12:00 AM, January 25, 2013 / LAST MODIFIED: 12:00 AM, January 25, 2013

Dhaka to turn into a photo gallery

Asia's largest photography festival begins today

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Sushmita S Preetha

The largest photography festival in Asia, Chobi Mela, is set to turn the capital into a colossal art gallery from today as it kicks off at seven venues across the city. The seventh edition of the biennial festival will feature the works of 34 photographers from 24 countries in a display of diversity of thought, expression and form.
The launching ceremony will take place at Shilpakala Academy with parallel exhibitions at Alliance Francaise de Dhaka, The Bengal Gallery of Fine Arts, Chobir Haat, Dhaka Art Centre, Drik Gallery and the Faculty of Fine Arts at Dhaka University.
Starting in 1997, the festival has grown on every occasion and is now one of the most respected and biggest photo festivals in the world.
Shahidul Alam, director of the festival, said the idea behind initiating Chobi Mela began with the realisation that all major photography festivals take place in the West.
It is impossible for most local photographers to participate in the festivals despite their talent and passion, he said. “That is why instead of taking our photographers to the world, we thought we would bring the world to our photographers.”
Through the theme of “Fragility” this year, photo artists will explore and interpret the fragile existence of man in a multicultural, war-ridden and globalised world. The director observed that the theme was chosen in a participatory manner as people voted for it online from a list of suggestions from last season's participants.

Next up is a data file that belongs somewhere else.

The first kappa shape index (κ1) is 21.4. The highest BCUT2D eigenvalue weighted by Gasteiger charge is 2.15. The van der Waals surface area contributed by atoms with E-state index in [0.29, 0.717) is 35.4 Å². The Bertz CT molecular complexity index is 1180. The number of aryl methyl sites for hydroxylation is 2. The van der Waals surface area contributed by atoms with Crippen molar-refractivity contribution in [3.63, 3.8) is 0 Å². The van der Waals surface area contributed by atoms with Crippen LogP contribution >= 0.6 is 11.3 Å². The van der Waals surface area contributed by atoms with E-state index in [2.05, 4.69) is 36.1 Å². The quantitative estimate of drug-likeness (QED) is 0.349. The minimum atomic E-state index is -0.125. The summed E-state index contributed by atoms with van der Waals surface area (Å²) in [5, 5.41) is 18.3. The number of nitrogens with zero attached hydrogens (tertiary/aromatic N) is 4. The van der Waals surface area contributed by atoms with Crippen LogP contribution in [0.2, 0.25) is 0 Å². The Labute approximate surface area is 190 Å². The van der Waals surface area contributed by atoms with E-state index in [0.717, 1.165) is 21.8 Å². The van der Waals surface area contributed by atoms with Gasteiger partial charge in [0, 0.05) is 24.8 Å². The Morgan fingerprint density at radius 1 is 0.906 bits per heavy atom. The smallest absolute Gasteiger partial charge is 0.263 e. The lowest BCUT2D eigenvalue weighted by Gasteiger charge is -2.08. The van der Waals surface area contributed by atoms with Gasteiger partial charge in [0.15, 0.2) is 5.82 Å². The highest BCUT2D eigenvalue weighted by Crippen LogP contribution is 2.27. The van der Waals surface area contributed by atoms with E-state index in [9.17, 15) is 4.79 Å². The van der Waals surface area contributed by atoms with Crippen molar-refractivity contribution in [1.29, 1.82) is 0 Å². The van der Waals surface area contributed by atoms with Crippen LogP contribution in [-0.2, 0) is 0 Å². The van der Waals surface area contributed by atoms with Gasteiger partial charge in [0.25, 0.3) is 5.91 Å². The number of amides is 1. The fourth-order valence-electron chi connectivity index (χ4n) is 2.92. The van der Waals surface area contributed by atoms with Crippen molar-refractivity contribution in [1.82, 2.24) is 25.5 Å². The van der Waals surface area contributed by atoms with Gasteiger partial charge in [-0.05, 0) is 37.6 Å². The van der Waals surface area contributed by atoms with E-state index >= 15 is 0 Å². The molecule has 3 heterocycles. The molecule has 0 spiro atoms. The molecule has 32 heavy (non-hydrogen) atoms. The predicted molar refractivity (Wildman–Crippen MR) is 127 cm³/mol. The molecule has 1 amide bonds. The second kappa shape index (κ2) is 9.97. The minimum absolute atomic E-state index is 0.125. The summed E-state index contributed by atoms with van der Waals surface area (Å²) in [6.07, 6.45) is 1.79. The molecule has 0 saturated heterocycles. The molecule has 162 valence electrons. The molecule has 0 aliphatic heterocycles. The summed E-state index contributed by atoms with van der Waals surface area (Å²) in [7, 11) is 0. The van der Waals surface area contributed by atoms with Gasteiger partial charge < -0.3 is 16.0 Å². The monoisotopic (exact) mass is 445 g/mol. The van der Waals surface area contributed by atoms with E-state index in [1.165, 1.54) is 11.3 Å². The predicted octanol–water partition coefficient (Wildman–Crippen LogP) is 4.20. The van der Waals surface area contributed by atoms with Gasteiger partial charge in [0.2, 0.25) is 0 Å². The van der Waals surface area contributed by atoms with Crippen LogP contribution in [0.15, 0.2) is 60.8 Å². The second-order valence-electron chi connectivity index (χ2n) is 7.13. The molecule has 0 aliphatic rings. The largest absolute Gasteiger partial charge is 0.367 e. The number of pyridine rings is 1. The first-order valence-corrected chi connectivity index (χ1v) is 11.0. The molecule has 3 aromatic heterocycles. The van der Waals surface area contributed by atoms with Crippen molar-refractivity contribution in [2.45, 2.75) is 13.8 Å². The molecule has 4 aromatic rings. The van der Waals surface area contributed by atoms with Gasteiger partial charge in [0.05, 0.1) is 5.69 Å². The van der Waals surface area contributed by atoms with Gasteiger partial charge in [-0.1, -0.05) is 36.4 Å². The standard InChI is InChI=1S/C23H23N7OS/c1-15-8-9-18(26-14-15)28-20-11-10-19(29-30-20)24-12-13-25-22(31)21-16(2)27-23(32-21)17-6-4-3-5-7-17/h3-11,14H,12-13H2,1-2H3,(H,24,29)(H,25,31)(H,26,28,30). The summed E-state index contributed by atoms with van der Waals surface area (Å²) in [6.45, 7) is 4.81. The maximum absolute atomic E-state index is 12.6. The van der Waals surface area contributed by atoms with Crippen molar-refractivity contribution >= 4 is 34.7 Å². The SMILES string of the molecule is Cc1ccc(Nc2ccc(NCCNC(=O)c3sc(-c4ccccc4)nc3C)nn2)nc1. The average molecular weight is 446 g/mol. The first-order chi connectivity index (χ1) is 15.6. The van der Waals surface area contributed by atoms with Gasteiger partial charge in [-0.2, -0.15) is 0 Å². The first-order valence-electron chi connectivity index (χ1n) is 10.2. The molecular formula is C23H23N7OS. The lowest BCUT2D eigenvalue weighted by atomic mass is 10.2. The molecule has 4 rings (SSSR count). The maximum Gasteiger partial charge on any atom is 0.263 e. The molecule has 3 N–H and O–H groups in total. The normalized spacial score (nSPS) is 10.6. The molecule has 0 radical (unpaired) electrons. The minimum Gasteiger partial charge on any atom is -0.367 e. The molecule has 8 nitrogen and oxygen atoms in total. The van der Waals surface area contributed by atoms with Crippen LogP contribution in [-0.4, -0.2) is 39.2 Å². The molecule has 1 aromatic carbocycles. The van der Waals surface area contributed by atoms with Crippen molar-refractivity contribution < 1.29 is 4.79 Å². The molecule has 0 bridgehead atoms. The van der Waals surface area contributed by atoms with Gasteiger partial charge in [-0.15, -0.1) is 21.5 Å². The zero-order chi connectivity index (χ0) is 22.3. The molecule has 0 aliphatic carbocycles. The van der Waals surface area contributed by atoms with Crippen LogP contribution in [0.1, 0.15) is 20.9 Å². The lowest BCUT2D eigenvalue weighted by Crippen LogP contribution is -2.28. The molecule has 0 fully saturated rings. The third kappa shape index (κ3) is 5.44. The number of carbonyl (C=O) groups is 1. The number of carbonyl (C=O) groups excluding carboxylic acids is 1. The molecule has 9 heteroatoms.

He continued, “I think one of the reasons people chose the theme is that it reflects the state we are in – wars are ravaging the planet, the environment is being damaged, economic conditions are making people feel fragile and vulnerable.”
The festival promises to stimulate the mind and the senses with a diverse array of print exhibitions, digital presentations, workshops, portfolio reviews, discussions, seminars, review of image-related publications, film screenings and video conferences.
“What we have done,” said the veteran photographer, “is ensure that the artistic practice is not limited to traditional forms of repertoire; and we are featuring a wide and eclectic group of artists and art practices.”
Apart from holding seminars for international audiences, the festival will stage mobile exhibitions in non-conventional places, enabling a wide range of people to enjoy the art works.
In keeping with the character of Drik and the organisations that have grown with it, the festival has a core belief in social justice and equality, opined Shahidul, adding many of the exhibits and discussions have an underlying political message.
Shahidul hoped that school students would take part in the festival this time in huge numbers, as he had reached out to 80 schools across the country.
The festival will exhibit the works of celebrated artists, such as Eugene Richards, Gideon Mendel, Okhai Ojeikere, Lu Guang, Muge and Zhang Hai, Graciela Iturbide, Max Pam and Pablo Bartholomew.
There will be five presentations, each highlighting a specific region in the world. Eight workshops will be conducted by some illustrious photographers, including Morten Krogvold, Chris Riley, Chris Rainier and Gaël Turine.
The festival will highlight, in addition to international artists, seven promising Bangladeshi photographers.
The festival ends on February 7.

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